Inside TopBar.js we import two icons(Sun and Moon) from styled-icons. Then we add some styling to them using styled-components. Finally, inside the TopBar function, we wrap the StyledMoon icon inside the Container styled component and export the TopBar component. For now we're using only one icon here. Later, we will come back to this file and do some modifications.

Now, it's time to add all these components into App.js. Open the App.js file and delete the existing code. Then add the following block of code to App.js.

import React from "react";
import ContentContainer from "./components/ContentContainer";
import Title from "./components/Title";
import TopBar from "./components/TopBar";

const App = () => {
  return (
    <>
      <TopBar />
      <ContentContainer>
        <Title>THEME SWITCHING WITH STYLED-COMPONENTS</Title>
      </ContentContainer>
    </>
  );
};

export default App;

Now, if you visit the application inside the browser, you will see something like this.

react theme switching tutorial - without theme colors

Now we have the basic UI setup for our application. It's time to work on the theming functionality. To switch betweem themes and to keep track of the active theme, we're going to use the React Context API. Inside the contexts folder, create a file named ThemeStore.js and add the following code.

import React, { useState } from "react";

const ThemeContext = React.createContext(); // line A - creating the context

const ThemeStore = ({ children }) => {
  const [theme, setTheme] = useState("light"); // line B - setting the initial theme

  const switchTheme = (theme) => setTheme(theme); // line C - changing the theme

  return (
    <ThemeContext.Provider value={{ switchTheme, theme }}>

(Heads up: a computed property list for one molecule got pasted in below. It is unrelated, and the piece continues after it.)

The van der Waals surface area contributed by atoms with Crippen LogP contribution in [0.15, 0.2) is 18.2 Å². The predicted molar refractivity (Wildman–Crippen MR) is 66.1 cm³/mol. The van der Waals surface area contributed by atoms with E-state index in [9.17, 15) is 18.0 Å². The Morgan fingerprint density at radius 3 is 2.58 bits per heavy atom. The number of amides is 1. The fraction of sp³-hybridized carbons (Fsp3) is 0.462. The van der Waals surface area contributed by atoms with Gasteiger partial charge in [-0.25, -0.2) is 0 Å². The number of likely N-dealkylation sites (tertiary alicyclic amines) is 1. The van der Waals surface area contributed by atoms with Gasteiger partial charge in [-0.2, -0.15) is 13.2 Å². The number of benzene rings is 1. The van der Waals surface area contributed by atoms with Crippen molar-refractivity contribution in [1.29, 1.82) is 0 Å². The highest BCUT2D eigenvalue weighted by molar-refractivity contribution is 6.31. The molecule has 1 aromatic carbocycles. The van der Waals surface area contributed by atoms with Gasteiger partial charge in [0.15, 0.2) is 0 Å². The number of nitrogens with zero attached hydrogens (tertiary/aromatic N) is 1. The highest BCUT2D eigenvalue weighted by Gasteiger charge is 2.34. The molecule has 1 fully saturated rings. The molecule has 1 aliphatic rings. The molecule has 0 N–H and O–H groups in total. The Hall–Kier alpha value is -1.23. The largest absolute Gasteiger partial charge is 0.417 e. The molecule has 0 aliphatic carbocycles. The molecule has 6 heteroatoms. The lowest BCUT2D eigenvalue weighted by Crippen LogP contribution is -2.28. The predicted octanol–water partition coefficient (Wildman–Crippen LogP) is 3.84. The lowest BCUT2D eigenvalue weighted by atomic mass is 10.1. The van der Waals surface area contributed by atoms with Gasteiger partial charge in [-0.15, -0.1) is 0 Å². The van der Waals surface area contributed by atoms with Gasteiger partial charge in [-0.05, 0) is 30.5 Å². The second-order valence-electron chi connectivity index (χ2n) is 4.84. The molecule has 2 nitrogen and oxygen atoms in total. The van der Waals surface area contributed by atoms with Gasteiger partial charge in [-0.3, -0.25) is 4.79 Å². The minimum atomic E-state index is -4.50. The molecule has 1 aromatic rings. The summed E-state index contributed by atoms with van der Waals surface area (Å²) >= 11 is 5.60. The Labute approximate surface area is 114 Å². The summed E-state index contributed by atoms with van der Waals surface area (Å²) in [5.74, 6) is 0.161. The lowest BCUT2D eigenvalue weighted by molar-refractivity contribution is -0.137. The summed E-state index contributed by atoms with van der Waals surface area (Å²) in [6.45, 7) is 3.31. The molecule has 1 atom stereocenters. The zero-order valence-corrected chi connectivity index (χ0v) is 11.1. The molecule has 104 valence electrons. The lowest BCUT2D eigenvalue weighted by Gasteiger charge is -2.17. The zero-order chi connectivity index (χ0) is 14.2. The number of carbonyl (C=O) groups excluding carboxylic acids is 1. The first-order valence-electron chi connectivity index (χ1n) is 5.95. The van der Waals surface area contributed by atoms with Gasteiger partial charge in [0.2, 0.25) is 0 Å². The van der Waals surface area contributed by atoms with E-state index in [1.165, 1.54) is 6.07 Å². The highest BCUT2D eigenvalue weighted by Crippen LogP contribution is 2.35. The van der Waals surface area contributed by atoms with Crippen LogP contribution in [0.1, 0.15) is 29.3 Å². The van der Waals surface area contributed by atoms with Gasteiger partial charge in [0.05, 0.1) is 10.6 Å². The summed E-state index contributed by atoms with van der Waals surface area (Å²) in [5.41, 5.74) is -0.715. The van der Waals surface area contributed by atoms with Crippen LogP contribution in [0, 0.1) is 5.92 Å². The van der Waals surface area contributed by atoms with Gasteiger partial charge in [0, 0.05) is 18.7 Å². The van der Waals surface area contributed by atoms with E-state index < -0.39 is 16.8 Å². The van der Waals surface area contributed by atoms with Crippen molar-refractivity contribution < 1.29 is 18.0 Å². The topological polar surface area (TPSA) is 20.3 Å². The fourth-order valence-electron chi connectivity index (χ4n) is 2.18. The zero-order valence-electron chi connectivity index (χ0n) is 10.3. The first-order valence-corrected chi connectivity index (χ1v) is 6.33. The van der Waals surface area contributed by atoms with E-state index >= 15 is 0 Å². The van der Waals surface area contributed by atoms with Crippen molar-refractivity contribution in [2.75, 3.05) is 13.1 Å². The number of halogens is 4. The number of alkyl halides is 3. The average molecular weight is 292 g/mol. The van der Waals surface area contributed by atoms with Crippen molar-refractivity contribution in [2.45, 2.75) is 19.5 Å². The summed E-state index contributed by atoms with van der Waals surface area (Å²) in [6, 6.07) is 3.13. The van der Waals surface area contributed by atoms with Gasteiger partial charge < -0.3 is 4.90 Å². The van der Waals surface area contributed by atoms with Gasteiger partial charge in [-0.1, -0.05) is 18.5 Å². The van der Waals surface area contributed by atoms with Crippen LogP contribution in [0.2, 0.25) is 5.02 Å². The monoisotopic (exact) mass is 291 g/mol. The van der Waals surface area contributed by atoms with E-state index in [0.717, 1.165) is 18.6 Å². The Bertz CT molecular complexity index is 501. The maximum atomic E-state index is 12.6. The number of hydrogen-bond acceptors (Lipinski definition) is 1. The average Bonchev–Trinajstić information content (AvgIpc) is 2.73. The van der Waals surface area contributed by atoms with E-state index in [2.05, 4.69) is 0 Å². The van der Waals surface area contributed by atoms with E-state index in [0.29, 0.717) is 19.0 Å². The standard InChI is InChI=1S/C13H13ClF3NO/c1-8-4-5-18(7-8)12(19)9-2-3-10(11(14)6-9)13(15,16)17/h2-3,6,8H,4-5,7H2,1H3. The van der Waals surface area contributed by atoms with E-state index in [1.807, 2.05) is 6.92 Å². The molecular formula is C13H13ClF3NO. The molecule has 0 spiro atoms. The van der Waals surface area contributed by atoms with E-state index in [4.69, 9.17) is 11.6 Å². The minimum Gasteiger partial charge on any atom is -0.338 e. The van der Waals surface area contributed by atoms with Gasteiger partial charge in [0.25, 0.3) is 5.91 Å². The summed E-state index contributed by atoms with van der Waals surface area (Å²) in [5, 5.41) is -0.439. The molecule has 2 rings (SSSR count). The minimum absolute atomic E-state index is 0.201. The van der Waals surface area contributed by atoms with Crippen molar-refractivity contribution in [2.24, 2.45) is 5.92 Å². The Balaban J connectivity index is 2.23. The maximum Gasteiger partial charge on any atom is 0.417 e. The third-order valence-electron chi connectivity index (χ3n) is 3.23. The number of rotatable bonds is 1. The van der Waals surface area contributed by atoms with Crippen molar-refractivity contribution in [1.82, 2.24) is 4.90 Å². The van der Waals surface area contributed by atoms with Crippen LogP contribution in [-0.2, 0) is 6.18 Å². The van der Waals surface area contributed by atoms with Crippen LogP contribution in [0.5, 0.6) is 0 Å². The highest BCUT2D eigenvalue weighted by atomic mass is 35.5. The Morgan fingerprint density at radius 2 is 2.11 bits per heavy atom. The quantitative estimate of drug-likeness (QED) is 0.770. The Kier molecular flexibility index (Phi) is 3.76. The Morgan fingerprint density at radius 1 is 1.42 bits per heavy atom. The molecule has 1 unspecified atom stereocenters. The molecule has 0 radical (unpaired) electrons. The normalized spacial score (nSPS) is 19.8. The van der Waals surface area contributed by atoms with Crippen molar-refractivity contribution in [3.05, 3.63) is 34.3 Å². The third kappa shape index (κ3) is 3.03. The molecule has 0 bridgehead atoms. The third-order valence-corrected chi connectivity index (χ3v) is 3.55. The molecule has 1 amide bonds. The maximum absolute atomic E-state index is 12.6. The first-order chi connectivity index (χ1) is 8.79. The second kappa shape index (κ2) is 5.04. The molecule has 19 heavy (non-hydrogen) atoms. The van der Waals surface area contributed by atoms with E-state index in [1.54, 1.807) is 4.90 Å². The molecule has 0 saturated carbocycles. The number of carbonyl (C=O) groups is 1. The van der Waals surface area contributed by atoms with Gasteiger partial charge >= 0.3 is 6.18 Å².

{children}
    </ThemeContext.Provider>
  );
};

export { ThemeStore, ThemeContext };

In line A, we create a context named ThemeContext. In line B, we use the useState hook in order to set the initial theme state to "light". We can change the theme state by calling the setTheme updater function. In line C, we declare a function called switchTheme. This is the function that we will be calling when we click on the theme toggle icon. Then we create a functional component named ThemeStore which accepts children as props. We wrap the children inside <ThemeContext.Provider>.Then we set the ThemeContext value by passing in the value prop into ThemeContext.Provider. Now the ThemeContext value will accessible from the children that were passed in. This value we just passed in, is an object which has references to the switchTheme function and the theme state. Now, when we wrap children inside ..., they will have access to the switchTheme function and the theme state.

Inside the src folder, create a file named Theme.js. This is where we create our themes. Add the following imports to the top of the file.

import React, { useContext } from "react";
import { ThemeProvider, createGlobalStyle } from "styled-components";
import { ThemeContext } from "./contexts/ThemeStore";

ThemeProvider is a component that comes with styled-components which enables us to implement themes easily in our applications. createGlobalStyle is a function which sets global styles for the application such as resetting margins and paddings, setting font sizes etc. Then we import the ThemeContext because, in Theme.js we need to check the current theme value and pass it into the ThemeProvider as the theme prop.

Now let's declare our themes and set the global styles.

const themes = {
  dark: {
    background: "#272823",
    title: "#6495ed",
    text: "#fff",
  },
  light: {
    background: "#fff",
    title: "#ff6347",
    text: "#000",
  },
};

const GlobalStyle = createGlobalStyle`
  * {
    margin: 0;
    padding: 0;

    transition: all 0.5s;
  }
`;